These nine dynamics are mutually reinforcing.
Beneath the surface signals of an eternally rising stock market and expanding GDP, we all sense something is deeply, systemically wrong with the U.S. economy. These nine structural dynamics generate secondary dynamics, all of which are toxic to social mobility, sustainable prosperity, accountability and democracy:
1. The financialization of the economy, which transformed services, credit, risk and labor into commodities that could be traded globally. Financialization generates enormously asymmetric returns: those with access to low-cost credit, global markets and expertise in finance collect the lion’s share of gains in income and wealth.
2. The technological transformation of the economy, which has placed a substantial scarcity premium on specific tech/managerial/communication skills and devalued ordinary labor and capital. As a result, the majority of gains in wealth and income flow to those with the scarce skills and forms of capital, leaving little for ordinary labor and capital.
3. The end of cheap fossil fuels. The fracking boom/bubble has obscured the long-term secular trend: the depletion of cheap-to-access and process oil. As many analysts have observed (Nate Hagens, Gail Tverberg, Richard Heinberg, Chris Martenson et al.), the global economy only grows if energy and credit are both cheap.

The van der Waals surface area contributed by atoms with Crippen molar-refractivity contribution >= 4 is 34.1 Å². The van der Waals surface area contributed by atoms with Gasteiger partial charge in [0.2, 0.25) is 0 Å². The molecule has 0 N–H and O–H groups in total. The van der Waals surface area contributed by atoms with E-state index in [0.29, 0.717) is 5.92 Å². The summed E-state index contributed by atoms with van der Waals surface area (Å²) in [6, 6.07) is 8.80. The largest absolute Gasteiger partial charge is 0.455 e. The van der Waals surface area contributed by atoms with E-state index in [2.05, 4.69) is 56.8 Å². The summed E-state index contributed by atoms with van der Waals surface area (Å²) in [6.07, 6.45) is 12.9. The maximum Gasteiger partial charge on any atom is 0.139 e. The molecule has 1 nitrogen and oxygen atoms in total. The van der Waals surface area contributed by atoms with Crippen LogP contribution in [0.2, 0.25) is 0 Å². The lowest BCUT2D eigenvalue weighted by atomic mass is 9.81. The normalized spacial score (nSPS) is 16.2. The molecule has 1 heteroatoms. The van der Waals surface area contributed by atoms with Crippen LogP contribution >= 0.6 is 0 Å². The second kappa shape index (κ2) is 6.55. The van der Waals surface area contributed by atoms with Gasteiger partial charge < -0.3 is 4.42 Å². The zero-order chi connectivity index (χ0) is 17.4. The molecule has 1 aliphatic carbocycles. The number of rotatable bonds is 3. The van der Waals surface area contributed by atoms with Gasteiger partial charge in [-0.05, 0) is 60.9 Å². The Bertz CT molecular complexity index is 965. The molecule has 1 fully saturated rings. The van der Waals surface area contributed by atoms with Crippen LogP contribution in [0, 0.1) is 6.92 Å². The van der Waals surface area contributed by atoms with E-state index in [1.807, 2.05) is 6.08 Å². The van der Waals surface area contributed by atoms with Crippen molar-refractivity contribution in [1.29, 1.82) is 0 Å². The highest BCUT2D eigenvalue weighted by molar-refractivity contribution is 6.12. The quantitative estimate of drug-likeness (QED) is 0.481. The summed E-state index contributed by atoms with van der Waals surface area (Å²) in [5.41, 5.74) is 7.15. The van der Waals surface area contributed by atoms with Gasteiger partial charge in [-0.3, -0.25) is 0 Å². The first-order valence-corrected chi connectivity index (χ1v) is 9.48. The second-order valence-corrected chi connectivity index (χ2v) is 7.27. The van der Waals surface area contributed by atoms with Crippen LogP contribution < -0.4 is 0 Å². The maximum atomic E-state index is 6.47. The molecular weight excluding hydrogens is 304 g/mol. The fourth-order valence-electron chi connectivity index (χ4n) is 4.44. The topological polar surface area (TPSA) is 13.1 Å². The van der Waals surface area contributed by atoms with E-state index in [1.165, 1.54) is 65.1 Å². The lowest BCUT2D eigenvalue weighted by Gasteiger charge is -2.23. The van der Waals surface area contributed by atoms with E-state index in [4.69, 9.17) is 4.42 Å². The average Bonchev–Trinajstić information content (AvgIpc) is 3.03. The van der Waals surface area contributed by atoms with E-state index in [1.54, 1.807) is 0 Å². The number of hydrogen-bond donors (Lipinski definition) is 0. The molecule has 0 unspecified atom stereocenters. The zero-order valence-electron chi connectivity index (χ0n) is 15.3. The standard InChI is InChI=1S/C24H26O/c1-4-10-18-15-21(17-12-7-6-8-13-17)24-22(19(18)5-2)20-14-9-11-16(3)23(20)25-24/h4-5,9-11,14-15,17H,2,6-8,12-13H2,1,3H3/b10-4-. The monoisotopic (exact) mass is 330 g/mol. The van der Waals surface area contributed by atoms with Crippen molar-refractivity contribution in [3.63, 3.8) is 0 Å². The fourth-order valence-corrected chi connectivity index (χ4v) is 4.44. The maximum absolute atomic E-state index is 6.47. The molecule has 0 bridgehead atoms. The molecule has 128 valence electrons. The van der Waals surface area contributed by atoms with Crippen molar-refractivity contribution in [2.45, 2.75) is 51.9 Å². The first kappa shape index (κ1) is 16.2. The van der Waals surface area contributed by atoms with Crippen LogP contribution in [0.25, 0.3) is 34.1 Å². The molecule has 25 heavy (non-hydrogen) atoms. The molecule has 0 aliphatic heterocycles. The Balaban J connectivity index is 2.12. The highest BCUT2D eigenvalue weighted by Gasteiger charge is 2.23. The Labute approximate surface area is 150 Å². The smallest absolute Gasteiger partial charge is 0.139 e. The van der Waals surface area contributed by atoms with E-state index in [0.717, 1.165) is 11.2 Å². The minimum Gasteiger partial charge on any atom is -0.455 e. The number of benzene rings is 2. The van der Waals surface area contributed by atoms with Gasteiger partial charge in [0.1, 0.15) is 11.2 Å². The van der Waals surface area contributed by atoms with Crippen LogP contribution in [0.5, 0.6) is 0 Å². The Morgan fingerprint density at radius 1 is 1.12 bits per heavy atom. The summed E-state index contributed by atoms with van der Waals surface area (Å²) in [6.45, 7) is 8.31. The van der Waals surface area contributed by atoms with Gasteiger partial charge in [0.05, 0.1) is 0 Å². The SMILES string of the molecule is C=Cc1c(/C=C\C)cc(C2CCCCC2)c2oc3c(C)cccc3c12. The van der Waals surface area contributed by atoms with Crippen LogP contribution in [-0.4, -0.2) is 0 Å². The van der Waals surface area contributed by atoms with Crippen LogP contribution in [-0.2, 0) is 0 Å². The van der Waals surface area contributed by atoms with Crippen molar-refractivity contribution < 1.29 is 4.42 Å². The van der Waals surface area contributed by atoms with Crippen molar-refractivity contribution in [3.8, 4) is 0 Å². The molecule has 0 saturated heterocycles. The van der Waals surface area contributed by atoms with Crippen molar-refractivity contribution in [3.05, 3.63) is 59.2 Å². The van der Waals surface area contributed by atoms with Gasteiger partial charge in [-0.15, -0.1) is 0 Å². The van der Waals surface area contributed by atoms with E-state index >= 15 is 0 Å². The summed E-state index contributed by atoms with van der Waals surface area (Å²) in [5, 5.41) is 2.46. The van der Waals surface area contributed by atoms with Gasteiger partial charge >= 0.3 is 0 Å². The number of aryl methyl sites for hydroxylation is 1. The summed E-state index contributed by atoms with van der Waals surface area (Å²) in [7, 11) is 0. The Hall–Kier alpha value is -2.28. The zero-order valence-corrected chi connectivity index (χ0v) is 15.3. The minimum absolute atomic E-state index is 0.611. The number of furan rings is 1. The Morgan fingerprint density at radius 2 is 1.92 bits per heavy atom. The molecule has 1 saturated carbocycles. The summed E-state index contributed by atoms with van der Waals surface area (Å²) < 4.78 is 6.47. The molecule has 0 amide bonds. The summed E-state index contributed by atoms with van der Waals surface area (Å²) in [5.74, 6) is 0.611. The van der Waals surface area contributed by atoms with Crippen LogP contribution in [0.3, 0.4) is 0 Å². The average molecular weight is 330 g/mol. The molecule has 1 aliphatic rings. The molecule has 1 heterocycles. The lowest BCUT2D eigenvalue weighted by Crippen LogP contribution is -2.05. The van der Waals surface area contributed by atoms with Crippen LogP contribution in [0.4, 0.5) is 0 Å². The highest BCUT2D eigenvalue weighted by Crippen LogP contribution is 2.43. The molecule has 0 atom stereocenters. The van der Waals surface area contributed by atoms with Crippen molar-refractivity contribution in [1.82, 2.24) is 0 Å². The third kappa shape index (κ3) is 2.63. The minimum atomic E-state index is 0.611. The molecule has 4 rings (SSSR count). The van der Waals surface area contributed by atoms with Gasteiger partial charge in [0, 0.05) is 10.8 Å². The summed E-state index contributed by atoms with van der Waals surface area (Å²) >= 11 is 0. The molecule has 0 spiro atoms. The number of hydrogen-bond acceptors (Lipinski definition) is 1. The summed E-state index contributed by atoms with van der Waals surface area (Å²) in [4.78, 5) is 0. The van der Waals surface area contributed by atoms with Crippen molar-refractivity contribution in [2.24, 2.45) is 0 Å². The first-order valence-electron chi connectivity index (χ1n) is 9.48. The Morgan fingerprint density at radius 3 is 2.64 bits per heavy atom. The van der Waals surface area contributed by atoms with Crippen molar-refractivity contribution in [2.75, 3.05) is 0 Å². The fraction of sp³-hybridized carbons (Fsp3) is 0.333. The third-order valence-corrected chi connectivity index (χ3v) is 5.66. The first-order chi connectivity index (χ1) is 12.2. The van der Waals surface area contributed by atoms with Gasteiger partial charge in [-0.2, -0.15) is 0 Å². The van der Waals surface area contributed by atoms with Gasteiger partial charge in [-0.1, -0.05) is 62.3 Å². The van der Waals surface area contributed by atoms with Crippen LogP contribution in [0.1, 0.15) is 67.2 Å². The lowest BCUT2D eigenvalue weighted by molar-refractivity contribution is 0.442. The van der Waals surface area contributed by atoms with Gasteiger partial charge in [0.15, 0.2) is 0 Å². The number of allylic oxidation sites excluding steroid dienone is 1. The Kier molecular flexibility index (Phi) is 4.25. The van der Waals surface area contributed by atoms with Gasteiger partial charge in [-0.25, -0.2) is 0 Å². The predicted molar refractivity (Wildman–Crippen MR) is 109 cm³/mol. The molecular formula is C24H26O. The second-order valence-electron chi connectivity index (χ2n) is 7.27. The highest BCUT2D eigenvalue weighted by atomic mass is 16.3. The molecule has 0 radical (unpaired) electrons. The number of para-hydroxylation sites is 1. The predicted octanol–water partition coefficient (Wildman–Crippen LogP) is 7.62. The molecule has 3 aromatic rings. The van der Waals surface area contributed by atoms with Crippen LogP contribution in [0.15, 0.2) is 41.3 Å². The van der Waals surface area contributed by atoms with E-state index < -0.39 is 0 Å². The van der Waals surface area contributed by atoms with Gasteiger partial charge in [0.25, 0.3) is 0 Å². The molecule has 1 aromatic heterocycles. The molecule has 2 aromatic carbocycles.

4. Globalization, which transformed the developing world into the environmental dumping ground of the wealthy nations and enabled the owners of capital to offshore waste and labor.
5. The destructive consequences of “growth at any cost” are piling up. “Growth” is the one constant of all existing political-economic systems, and none of the current Modes of Production (i.e. the structures that organize production, consumption, the economy and society) recognize that “growth” is not sustainable.
The first two dynamics drive three other dynamics that have hollowed out the productive economy:
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